Describing federal-level efforts, Todman reported that in response to higher mortgage interest rates, HUD has reduced the mortgage insurance premium for Federal Housing Administration insurance, a key tool supporting first-time buyers and buyers of color. In addition, HUD is exploring whether using mortgage applicants' positive history of on-time rental payments in assessing creditworthiness can help close some of these gaps.

Ivory identified some headwinds facing developers working to meet the nation's housing needs. He predicted that rising construction costs, including regulatory fees and high interest rates, as well as time-intensive processes are threatening to curtail the current boom in multifamily construction over the next 18 months. In fact, Herbert pointed out, mortgage rate increases have meant that a monthly mortgage payment of less than $2,000 before recent rate increases would now cost a household more than $3,000 per month. Underlying these difficulties, Ivory said, is the continuing fallout from the Great Recession, which saw a huge reduction in the labor supply for the construction trades.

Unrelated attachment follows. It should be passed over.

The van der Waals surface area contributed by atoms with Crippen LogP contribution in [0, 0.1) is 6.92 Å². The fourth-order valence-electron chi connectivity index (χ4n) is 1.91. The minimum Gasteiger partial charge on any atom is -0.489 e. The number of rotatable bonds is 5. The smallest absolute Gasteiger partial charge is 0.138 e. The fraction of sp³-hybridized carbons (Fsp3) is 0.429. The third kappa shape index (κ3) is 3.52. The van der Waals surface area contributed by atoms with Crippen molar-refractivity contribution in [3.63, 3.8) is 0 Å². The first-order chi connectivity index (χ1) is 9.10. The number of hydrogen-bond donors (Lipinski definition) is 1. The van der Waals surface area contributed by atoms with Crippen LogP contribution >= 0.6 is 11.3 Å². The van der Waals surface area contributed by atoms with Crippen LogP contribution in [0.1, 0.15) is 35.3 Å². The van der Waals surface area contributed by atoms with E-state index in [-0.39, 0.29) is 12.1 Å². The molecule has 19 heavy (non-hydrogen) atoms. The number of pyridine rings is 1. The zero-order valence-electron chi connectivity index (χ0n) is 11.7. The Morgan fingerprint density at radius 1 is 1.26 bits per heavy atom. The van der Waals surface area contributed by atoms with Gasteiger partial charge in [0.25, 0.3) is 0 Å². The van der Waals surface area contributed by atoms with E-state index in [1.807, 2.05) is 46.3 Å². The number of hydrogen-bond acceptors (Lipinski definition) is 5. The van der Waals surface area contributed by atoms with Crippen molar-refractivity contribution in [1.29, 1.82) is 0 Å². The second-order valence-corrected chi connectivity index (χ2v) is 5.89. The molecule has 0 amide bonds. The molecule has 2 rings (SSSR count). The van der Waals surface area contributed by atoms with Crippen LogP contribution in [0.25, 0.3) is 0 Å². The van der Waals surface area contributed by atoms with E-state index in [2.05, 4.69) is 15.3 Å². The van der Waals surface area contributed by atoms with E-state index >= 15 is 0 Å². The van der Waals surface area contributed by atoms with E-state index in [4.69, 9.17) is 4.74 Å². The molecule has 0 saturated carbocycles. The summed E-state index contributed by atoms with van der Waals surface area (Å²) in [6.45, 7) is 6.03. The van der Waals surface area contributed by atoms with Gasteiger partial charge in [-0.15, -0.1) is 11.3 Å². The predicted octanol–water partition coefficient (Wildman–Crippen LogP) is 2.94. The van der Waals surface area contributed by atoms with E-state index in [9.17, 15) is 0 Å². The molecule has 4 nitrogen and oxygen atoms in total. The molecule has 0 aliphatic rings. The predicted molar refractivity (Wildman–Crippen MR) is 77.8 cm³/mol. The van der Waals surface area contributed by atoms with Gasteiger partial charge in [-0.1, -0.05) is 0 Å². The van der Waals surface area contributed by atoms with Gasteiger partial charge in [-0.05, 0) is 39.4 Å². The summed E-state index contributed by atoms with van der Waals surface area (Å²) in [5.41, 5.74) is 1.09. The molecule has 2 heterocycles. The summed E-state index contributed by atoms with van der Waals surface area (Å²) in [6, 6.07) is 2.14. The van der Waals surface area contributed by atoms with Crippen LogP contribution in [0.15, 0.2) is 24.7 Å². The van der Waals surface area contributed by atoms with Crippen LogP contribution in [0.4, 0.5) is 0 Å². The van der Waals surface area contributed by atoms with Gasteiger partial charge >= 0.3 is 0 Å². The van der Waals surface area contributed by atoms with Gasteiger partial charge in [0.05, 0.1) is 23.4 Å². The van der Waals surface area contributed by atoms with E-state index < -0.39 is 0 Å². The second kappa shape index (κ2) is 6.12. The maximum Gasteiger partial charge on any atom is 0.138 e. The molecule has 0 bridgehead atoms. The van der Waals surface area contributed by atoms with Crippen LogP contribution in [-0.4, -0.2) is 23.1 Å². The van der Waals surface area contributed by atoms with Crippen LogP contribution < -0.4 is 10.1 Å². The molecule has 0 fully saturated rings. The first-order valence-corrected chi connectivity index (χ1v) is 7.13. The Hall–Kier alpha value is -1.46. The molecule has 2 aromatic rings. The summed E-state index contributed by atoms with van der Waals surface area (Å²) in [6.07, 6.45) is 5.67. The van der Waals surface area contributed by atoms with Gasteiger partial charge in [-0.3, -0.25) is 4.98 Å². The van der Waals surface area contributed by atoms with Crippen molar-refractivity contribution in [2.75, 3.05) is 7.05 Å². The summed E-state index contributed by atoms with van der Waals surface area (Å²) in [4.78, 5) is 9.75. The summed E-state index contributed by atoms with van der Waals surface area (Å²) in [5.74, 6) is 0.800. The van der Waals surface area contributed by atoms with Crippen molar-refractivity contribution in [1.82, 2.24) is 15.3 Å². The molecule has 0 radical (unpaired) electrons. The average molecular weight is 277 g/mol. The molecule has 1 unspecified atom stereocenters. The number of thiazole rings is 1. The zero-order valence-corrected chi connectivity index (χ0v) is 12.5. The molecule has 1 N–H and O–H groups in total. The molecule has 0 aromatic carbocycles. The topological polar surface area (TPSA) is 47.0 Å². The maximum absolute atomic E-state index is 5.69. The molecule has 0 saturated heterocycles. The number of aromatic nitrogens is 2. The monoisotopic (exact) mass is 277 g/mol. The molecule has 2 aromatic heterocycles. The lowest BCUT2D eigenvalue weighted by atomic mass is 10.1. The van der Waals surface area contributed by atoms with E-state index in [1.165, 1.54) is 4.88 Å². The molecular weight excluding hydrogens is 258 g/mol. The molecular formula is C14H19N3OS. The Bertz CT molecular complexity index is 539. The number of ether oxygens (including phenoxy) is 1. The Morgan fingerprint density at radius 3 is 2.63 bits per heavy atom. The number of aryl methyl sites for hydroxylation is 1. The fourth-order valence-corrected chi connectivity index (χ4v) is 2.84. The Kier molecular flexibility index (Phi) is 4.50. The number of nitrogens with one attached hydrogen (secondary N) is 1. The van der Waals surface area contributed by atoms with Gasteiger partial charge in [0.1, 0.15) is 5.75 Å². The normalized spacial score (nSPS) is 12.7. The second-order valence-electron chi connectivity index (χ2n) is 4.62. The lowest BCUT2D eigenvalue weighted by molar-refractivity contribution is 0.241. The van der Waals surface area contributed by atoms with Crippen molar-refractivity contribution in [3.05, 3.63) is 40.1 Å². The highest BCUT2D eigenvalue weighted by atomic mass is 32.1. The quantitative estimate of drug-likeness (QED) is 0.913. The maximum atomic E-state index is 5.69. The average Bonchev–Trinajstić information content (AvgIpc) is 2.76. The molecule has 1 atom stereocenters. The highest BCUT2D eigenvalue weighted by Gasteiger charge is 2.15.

This year's housing report has both revealed what is new in the evolving state of the nation's housing and underscored longstanding trends. The most fundamental phenomenon, argued Weiner, is the undersupply of housing relative to need, which has broad implications for families, municipalities, and even the climate. Weiner stated that although housing inevitably has a local dimension, the widespread nature of the current housing crisis demands the attention of policymakers at the highest levels. To illustrate the point, Weiner stated that in the 1950s and 1960s, his home state of California had approximately 15 million residents and built 250,000 to 300,000 homes per year. Today, the state's population is approximately 40 million, yet only 80,000 to 100,000 new housing units are built annually, with well-documented impacts on homeownership access, wealth and racial equity, and environmental health.

Although the report and the panelists identified significant challenges that remain, increased awareness of housing issues, the importance of housing to addressing other policy priorities, regulatory reform efforts, pandemic-era lessons learned across all levels of government, and trends in industry innovation all point toward possible progress in improving housing nationwide at a time of significant and widespread housing needs.

Published Date: 22 August 2023

The contents of this article are the views of the author(s) and do not necessarily reflect the views or policies of the U.S. Department of Housing and Urban Development or the U.S. Government.